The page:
1. Yeah but nothing in this ruling prevents individual states from restrictions on guns purchased out of state. THAT could be challenged on Commerce Clause grounds, I think……

  7. Most state never banned the sale of guns imported into the state. They did not need to since it was banned by Federal law. The states would have to enact legislation if the want to stop this providing the case stands on appeal

  8. My read of this seemed pretty clear on the issues of rosters and permits and whatnot: the transaction must be legal in both quarters for it to be legal in one.

    The couple in the suit were DC residents. They had their DC purchase permits and they were buying handguns that were legal in DC. All they challenged was having to pay extra (time and money) to transfer that firearm to DC prior to taking possession.

    The judge left open some interesting doors (regulations increasing the time to possess being a hindrance to the right), but these were all framed around Federal law. He did not rule on firearms rosters, lists, bans or even state-imposed waiting periods. Likewise, he made no ruling on any state law, anywhere.

    If this were to be upheld, the effect on places like CA would be minimal to zero without a follow-up on the state laws that also impose burdens.

    I am not minimizing this. It’s pretty big, for reasons I hope everyone sees in a few years. It’s one of the cornerstones of gun control, and Alan Gura is taking it apart. Also, did anyone catch the 5th Amendment angle?

    I think the biggest win here is the potential to get a 5th Amendment wrapper for gun laws: that the right must be treated the same regardless of residency. Anytime we can get existing jurisprudence that protects other rights applied to 2A, we get to adopt all of those precedents in our favor and also create a firewall that puts 2A in league with our other rights. That’s huge.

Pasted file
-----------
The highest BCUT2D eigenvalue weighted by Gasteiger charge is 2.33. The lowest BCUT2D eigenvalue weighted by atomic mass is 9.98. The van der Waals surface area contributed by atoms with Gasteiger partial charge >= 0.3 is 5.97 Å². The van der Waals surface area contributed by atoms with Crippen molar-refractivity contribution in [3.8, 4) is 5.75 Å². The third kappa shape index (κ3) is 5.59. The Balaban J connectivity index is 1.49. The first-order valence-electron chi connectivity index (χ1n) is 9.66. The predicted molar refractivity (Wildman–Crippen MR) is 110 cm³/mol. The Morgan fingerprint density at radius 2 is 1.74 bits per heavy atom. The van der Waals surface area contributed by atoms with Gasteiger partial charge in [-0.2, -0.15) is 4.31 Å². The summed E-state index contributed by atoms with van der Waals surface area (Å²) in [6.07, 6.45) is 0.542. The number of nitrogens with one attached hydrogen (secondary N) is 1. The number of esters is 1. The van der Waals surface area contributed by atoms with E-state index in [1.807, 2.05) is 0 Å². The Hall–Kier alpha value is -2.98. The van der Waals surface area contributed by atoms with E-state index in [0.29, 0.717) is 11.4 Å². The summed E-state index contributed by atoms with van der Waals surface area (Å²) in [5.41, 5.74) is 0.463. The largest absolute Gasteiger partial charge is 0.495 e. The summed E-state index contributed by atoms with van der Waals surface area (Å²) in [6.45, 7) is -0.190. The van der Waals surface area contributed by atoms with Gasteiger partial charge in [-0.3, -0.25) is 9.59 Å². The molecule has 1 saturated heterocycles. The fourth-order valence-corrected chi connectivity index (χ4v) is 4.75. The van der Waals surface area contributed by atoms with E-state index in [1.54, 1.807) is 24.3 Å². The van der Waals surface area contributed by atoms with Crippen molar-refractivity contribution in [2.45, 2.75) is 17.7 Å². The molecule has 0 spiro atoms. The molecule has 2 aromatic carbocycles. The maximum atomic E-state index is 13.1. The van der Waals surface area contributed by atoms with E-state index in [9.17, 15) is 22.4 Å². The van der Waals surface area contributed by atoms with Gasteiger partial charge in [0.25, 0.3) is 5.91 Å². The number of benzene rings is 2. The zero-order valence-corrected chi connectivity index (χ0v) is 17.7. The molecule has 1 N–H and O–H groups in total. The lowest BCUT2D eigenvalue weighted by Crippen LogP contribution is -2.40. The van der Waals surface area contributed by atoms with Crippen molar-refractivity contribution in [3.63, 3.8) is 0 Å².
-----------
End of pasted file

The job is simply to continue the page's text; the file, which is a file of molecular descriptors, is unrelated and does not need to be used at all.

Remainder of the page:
Here the 5th was applied to those purchasing while out of state, but taken to its logical conclusion an argument can be made (and eventually will, I am sure) that the exercise of a fundamental right must be uniform for all people everywhere. That means the people of DC must not face greater encumbrances than the people of TX. Your right to religious exercise does not change by jurisdiction, so why your right to self-defense?

    Add 5A to a strong 1A Prior Restraint doctrine, then apply to 2A and we are starting to have some fun.

    1. Good point. CA resident could purchase an unapproved unregistered handgun out-of-state for out-of-state storage and use, say at a vacation home, in-use RV, or storage locker, remaining in full compliance with all laws … then sue for the “right to keep” in one’s state of residence, overturning state prohibitions based on product specs.

      Might that apply to NFA? as in BATFE would be compelled to approve a Form 4 for an out-of-state purchase? There are certainly legal scenarios such as storing the item out-of-state where all laws are abided by. Then leverage that to overturn state prohibitions on NFA items.

    2. The hard part will be here: “nor be deprived of … property, without due process of law”. State law prohibiting certain products by specification may be construed as “due process of law”.

  9. Observation: the ruling starts with “Plaintiffs’ Motion for Summary Judgment is GRANTED”. That strike anyone else? Not only is the case ruled in our favor, the ruling occurs in a context of “this is so obvious & clear that there is no need for a trial per se”. Am I getting this right?